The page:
Cops’ Easy Access to Suspects’ iPhone Info Raises Privacy Concerns

Published May 31, 2016

Those who think an iPhone is only for saving address book entries may be surprised to learn police are using the devices’ saved data caches to catch criminals. Global Positioning Satellite technology on the phone enables police to pinpoint precise locations and compare that information with statements made by suspects.
Phone applications and one’s browser history can also be used in harassment case investigations, and memory saved from past e-mails and even unsaved drafts can be accessed during police investigations.
The increasing recognition that personal handheld devices retain information usable as evidence against owners by police investigators and prosecutors has piqued the interest of parties on both sides of the privacy issue. Advocates of allowing the use of the information argue it provides an invaluable tool for effective law enforcement, but opponents chafe at these measures as an invasion of privacy.
“Certainly with things like that there is always going to be privacy implications, and there is some question for lawyers there, but all-in-all if technology can be used to catch criminals who are in fact guilty, that’s a positive thing,” said Evan Peterson, communications director of the Sam Adams Alliance in Chicago.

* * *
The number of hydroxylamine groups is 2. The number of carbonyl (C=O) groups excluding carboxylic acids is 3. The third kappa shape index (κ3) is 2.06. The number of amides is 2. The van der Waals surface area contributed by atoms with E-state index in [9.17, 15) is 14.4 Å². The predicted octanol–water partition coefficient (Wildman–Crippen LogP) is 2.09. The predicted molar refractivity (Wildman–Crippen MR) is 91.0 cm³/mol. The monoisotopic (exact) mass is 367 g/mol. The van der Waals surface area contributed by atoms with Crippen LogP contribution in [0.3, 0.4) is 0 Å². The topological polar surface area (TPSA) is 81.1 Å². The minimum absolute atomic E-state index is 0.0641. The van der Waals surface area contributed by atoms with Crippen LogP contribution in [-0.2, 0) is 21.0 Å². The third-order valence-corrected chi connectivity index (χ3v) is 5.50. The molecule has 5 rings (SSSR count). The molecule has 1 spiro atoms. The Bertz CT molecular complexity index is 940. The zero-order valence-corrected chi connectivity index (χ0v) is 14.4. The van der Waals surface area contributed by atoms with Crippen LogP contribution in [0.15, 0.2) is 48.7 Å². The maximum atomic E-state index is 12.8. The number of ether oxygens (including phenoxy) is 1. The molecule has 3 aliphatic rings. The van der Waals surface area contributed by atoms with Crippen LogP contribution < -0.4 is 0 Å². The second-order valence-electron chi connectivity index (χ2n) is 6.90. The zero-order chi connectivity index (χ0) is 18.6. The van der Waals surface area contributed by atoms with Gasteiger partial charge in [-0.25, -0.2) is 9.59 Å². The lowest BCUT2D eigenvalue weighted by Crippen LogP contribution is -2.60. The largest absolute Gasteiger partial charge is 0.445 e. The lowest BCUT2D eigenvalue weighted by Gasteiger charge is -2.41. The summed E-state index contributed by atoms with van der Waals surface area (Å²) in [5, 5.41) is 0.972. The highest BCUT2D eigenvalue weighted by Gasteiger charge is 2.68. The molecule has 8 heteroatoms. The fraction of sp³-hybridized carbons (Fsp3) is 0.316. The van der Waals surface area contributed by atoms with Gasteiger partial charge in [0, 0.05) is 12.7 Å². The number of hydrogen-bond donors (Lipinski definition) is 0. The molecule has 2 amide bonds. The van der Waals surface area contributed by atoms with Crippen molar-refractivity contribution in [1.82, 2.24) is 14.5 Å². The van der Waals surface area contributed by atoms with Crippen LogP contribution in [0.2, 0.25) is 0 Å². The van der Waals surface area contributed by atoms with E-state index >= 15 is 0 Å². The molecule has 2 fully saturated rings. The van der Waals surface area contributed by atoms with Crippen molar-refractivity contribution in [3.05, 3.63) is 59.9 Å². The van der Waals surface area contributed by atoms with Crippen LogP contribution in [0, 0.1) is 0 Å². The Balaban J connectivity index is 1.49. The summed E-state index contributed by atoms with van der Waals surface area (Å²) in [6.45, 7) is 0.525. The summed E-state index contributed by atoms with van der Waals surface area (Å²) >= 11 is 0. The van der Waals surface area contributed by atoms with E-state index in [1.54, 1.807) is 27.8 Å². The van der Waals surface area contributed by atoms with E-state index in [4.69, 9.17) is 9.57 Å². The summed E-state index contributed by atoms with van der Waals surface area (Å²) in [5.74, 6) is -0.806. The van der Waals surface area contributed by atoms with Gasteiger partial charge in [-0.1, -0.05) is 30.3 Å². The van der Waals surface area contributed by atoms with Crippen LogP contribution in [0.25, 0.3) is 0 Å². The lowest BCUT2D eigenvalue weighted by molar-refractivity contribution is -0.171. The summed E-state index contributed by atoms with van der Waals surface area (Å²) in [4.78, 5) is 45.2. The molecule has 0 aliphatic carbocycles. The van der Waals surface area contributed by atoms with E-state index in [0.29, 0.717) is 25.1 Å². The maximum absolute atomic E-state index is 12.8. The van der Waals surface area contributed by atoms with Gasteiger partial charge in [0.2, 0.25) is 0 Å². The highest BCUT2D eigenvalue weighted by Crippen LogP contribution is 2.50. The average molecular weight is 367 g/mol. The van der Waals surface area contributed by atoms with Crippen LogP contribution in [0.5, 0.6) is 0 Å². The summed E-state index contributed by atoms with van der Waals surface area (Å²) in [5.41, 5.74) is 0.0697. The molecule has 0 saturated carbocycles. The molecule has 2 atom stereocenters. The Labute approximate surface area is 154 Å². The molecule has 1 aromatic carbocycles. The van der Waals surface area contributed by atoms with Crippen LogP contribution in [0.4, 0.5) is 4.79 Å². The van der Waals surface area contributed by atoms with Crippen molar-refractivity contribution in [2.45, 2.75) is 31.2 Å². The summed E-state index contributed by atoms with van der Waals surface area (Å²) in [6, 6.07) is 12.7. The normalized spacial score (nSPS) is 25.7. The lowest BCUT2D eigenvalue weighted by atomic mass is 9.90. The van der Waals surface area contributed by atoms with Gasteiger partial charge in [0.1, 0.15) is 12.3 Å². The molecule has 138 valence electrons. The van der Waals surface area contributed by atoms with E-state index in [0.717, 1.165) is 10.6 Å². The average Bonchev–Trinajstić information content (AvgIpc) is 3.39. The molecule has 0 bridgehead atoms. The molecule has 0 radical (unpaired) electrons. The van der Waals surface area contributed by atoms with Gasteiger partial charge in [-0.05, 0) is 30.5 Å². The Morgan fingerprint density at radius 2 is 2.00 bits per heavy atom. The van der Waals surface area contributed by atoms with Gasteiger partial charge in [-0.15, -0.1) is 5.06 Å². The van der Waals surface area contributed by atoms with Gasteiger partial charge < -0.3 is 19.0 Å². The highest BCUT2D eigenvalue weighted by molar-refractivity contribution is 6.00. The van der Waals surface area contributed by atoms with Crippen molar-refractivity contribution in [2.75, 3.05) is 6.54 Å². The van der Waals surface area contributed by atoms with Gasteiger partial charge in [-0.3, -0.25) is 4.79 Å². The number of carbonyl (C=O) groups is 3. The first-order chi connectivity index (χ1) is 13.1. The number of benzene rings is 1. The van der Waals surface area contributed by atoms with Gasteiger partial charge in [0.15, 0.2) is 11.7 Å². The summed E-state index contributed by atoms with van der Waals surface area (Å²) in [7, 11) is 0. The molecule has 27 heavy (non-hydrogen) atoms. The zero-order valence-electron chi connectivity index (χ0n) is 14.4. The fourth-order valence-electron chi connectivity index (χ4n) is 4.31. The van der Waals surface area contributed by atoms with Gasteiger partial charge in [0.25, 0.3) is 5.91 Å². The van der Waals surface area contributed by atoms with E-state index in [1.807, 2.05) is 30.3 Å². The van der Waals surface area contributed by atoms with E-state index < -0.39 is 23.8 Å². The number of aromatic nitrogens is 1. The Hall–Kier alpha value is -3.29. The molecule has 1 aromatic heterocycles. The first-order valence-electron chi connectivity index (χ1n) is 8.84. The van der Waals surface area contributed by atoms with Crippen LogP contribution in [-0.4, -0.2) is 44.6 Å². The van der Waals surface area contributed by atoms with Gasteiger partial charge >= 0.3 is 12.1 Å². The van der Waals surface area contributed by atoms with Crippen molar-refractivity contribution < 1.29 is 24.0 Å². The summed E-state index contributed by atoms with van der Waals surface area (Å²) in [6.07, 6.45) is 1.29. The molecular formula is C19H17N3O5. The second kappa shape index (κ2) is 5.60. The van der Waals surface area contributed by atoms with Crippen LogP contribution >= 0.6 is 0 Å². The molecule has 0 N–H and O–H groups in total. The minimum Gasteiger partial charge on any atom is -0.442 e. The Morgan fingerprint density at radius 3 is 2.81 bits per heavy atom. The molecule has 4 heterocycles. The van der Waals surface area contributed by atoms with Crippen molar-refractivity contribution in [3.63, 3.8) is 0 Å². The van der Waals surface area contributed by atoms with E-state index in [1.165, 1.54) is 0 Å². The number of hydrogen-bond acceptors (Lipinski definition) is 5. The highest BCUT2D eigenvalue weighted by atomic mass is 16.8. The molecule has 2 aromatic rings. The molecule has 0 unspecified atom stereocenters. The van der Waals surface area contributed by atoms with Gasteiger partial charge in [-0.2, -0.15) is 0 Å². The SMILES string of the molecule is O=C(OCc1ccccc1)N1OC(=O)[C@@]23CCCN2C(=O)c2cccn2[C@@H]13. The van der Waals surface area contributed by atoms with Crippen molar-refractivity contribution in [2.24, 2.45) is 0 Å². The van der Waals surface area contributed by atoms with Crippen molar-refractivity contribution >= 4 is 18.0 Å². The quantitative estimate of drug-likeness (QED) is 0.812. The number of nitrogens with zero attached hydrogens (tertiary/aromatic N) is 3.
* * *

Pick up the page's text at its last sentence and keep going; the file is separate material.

Fear of Fishing Expeditions
Privacy concerns and the constitutional right of individuals not to incriminate themselves may necessitate new legislation, says Nick Dranias, director of the Center for Constitutional Government at the Goldwater Institute.
“The best way to prevent a governmental fishing expedition into private personal information that may result from iPhones keeping records of personal activities is: One, to tighten standards required for the government to obtain search warrants of electronic devices, and two, to allow individuals a reasonable opportunity to ask a court to intervene and protect their privacy before law enforcement is allowed to access their personal, electronically stored information,” Dranias said.
Dranias continued. “This is a separate issue from whether manufactures of iPhones or other devices should be regulated. If there is actual demand for privacy in electronic devices, such demand will naturally punish iPhone and reward more privacy-sensitive competitors. If there is no such demand or if the demand is minimal, there is no reason to be concerned.
“Apart from preventing the government from abusing its search and seizure authority, the marketplace should be allowed to determine what level of privacy is appropriate to electronic devices,” he added.
Krystle Russin ([email protected]) writes from Texas.